One of the best things about living in North Carolina is the varied landscape – and all the opportunities it provides for exploration. From the mountains to the coastal plain, there is an amazing assortment of ecosystems. These varied ecosystems translate into tremendous biodiversity, which is especially true when it comes to our state’s amphibians.
Amphibians include frogs, toads and salamanders, and North Carolina boasts of having the highest diversity of amphibians in the nation. Some lesser-known amphibians residing in the state include the pine barrens tree frog, eastern spadefoot toad and – on exhibit at the N.C. Museum of Natural Sciences – the eastern hellbender, siren and two-toed amphiuma. Scientists are continually researching and studying amphibians, especially with regards to population declines and diseases such as ranavirus and chytrid fungus, which affect not only N.C. amphibians but also amphibian populations on a global scale.
Tree frogs are charismatic amphibians commonly found in North Carolina, but because they can move greater distances than other frogs and can climb, they are a challenge for scientists to “survey” (the process of collecting detailed species and habitat information). Working with captive tree frogs as a member of the program animals staff at the N.C. Museum of Natural Sciences, my colleagues and I developed a novel tree frog transportation device, which became a great tool for field surveys. Typically, scientists use PVC pipe placed in the ground or on trees for frogs to use as a refuge. Just as other animals use burrows, tree frogs use this pipe as a safe place to escape the sun during the day or to just hang out and wait for food. Scientists then check the tubes to see how many frogs and what species are in a certain area.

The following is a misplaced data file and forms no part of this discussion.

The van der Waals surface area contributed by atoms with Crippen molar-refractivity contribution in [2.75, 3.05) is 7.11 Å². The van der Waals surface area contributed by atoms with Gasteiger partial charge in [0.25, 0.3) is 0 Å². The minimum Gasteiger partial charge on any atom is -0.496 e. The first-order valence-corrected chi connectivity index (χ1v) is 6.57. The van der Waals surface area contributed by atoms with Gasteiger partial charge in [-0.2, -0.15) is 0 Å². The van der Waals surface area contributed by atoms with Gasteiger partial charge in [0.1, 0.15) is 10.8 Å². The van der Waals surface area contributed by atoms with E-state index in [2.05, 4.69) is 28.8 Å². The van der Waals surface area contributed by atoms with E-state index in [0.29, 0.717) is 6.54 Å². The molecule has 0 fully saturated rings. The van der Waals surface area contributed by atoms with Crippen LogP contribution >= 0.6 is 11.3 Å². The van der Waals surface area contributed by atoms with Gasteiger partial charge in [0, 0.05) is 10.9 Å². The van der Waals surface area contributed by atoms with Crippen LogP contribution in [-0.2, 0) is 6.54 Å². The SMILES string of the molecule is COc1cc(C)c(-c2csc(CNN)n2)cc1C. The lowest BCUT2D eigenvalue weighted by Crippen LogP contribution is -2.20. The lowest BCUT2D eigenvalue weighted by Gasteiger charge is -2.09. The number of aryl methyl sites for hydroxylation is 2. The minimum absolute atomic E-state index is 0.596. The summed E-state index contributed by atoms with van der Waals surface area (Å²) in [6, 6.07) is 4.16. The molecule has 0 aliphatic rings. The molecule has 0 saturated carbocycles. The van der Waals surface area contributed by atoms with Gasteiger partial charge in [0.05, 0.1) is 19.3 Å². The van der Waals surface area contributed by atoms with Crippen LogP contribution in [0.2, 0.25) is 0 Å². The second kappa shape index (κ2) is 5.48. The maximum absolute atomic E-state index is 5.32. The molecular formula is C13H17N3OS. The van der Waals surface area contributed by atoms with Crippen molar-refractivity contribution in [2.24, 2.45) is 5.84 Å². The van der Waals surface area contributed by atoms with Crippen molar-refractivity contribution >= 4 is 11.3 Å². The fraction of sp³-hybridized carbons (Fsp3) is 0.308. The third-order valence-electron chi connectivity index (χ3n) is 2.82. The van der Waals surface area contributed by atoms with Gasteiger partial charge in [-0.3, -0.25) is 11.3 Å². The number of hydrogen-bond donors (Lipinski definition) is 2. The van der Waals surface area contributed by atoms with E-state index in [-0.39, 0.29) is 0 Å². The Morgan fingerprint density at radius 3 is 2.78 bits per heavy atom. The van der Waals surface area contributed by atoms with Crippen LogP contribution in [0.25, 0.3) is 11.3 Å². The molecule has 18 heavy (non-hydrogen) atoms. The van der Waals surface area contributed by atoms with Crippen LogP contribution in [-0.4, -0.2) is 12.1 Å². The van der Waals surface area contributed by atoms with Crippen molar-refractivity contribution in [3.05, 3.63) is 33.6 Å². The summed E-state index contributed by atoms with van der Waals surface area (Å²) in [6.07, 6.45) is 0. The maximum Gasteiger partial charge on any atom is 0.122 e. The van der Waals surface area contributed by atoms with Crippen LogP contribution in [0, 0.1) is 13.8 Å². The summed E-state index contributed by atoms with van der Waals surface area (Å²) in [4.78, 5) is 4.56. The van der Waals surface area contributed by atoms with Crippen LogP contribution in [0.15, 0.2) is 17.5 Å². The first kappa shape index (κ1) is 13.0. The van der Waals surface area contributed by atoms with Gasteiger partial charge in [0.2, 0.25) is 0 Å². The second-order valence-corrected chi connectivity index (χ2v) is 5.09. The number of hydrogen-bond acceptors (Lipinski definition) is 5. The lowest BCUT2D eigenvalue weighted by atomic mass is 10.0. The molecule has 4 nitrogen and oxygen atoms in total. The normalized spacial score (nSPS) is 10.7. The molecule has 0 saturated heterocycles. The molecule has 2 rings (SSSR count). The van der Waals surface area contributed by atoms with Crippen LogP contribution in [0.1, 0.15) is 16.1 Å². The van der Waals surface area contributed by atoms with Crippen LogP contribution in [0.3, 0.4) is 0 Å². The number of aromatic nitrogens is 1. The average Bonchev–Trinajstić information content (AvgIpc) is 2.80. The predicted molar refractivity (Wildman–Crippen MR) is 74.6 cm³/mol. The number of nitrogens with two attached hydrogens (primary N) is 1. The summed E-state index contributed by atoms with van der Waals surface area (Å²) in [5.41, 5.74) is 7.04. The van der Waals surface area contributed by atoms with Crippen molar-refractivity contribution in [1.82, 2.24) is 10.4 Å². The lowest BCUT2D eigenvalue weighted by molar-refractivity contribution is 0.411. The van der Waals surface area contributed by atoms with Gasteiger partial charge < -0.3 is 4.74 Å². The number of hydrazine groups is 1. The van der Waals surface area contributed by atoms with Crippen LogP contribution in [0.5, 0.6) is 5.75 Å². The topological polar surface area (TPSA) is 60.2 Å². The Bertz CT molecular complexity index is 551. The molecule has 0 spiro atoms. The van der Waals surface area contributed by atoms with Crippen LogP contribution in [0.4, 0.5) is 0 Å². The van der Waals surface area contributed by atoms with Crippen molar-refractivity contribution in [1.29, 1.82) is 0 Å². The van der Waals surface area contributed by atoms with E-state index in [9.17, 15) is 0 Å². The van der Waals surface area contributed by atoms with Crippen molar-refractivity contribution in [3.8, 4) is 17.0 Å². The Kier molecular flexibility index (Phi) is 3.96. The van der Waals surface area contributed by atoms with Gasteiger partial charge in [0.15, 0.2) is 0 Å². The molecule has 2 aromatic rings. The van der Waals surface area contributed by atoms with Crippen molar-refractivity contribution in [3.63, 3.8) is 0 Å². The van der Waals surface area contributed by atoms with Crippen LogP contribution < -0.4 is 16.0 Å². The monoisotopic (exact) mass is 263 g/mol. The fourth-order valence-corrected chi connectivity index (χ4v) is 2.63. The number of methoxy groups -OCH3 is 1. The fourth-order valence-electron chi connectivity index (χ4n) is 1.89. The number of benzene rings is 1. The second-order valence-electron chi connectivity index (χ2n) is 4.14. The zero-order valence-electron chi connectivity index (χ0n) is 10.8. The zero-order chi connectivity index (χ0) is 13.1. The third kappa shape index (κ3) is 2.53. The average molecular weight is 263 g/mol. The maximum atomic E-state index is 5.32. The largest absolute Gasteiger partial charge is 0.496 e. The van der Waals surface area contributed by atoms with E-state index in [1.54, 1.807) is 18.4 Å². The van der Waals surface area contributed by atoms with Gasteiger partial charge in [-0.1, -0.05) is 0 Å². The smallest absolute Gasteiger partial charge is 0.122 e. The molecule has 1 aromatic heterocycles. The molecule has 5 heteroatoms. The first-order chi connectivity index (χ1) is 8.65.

Our improved device involves a double-tube design, which is more user friendly and is less stressful for the animal. We have implemented these devices in a survey at Prairie Ridge Ecostation, and it is our hope that simple devices such as these could one day be used on a wide scale by citizen scientists to assist with amphibian surveys and to bring more people to the forefront of conservation. Threats such as development and disease hold serious impacts for our amphibians, and North Carolina’s amphibian diversity is a treasure that we should try earnestly to hold on to.
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Sarah McGrath is assistant curator of Program Animals, Living Collections, for the N.C. Museum of Natural Sciences.